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Year : 1979  |  Volume : 27  |  Issue : 4  |  Page : 174-177

Value of electro-physiological investigations in retinal detachment

R.P. Centre for Ophthalmic Sciences, New Delhi, India

Correspondence Address:
D K Gahlot
Asst. Prof. of Ophth. R. P. Centre for Ophthalmic Sciences, Ansari Nagar, New Delhi-16
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Source of Support: None, Conflict of Interest: None

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How to cite this article:
Gahlot D K, Khosla P K, Tewari H K. Value of electro-physiological investigations in retinal detachment. Indian J Ophthalmol 1979;27:174-7

How to cite this URL:
Gahlot D K, Khosla P K, Tewari H K. Value of electro-physiological investigations in retinal detachment. Indian J Ophthalmol [serial online] 1979 [cited 2021 Dec 8];27:174-7. Available from: https://www.ijo.in/text.asp?1979/27/4/174/32618

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Electrophysiology as applied to eye has contributed so much towards the understanding of complex electrical changes in the retina and has shown its potential value in assessing retinal function. However the value of electrodiagnostic tests in the study of retinal detachments as observed in the literature (Jacobson et al, 1958; Rendahl, 1961; Black et al, 1967 and others) is rather controversial. The present paper deals with the analysis of investigations in our cases of retinal detachment before and after surgery.

  Material and Methods Top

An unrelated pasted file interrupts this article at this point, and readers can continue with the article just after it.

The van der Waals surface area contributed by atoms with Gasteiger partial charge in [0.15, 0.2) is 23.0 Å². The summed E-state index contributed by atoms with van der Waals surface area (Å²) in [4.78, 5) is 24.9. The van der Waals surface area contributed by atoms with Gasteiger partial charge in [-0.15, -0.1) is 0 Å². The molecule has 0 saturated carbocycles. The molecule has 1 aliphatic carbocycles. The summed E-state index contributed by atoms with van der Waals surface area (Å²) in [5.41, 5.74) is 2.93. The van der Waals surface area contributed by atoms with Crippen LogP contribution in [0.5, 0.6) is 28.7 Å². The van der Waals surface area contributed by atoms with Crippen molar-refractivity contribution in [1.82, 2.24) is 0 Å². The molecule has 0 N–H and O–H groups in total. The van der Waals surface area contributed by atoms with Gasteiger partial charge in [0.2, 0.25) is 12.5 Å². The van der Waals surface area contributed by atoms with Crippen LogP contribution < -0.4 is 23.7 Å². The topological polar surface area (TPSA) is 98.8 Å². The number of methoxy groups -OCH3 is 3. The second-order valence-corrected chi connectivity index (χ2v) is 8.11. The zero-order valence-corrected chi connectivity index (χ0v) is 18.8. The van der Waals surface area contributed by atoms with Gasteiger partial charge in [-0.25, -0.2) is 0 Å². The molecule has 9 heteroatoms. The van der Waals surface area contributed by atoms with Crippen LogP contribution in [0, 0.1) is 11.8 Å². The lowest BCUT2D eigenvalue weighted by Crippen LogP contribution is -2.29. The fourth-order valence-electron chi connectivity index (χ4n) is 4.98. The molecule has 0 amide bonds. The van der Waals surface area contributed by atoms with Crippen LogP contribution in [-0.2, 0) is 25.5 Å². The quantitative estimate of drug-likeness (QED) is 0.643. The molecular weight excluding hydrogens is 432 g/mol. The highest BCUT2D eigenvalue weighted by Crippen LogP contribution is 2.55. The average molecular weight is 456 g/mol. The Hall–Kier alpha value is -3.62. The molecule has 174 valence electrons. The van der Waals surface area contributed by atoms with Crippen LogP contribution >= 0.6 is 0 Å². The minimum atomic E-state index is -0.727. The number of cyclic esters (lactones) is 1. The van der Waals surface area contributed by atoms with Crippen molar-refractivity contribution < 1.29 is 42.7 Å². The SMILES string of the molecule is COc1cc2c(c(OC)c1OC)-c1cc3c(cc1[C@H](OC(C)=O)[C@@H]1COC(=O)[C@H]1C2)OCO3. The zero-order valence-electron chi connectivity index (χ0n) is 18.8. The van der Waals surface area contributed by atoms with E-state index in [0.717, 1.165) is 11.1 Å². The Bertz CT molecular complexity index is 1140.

(44) cases of retinal detachment were selected where both pre-and post-operative data of electrophysiological investigations was recorded. These investigations it eluded electro retinography and electro oculography.

Electro retinography (ERG) was recorded in both eyes simultaneously with dilated pupils using a bipolar corneal contact lens electrode with a 40 diopter lens as modified by Papst. The recording parameters were: sensitivity, 1000 u volts per cm. time constant, 1.2 seconds and filter, 70 Hz. The stimulation was provided by grass photo stimulator PS2 each flash coming after every 10 seconds and the b-wave amplitude was taken into account and compared without normal value (0.2 my 20.10 mv).

Electro oculography (EOG) was recorded from both eyes separately according to the methode of Gahlot and Hansan ;1974) and the ratio was calculated on the basis of light peak/dark through X100. Any value above 185 was considered normal. The recording parameters were: senstivity 1000 u volts per centimeters, time constant 2.5 seconds and filter 70 Hz. To maintain constancy or records identical parameters were utilised each time using mingograph 800 (Elema schonander). The pre and post operative data was then correlated with the extent of detachment and the surgical results.

Out of the 44 cases 12 had total detachment i.e. involving all 4 quadrants (Group I), 11 had sub-total detachment i.e. 3 quadrants (Group 1I), 15 half detach. ment i.e. 2 quadrants (Group TIE) and 6 segmental detachment i.e. only 1 quadrant (Group IV).


[Table - 1] shows the pre-operative data of 44 patients. Out of 12 patients having total retinal detachment all had flat ERG; 11 with sub-total detachment, 9 had flat (Extinguished) and 2 sub-normal ERG (less than 0.1 mv); 15 with half detachment 12 had flat, 2 sub-normal and one normal ERG and in 6 with segmental detach­ment 4 had flat, and 2 sub-normal ERG. Thus out of 44 patients 37 had flat, 6 sub-normal and only 1 normal ERG response.

Regarding FOG out of 44, 22 had flat and 22 sub­normal ratio. In the group of total detachment (12) S had flat (ratio 100) and 4 sub-normal (ratio less than 185) in sub-total group (11) 5 had flat and 6 sub-normal, in half group (15) 6 had flat and 9 sub-normal and in segmental group (6) 3 had flat and 3 sub-normal EOG ratio. None of these groups - was found to have a normal ratio of 185 or above.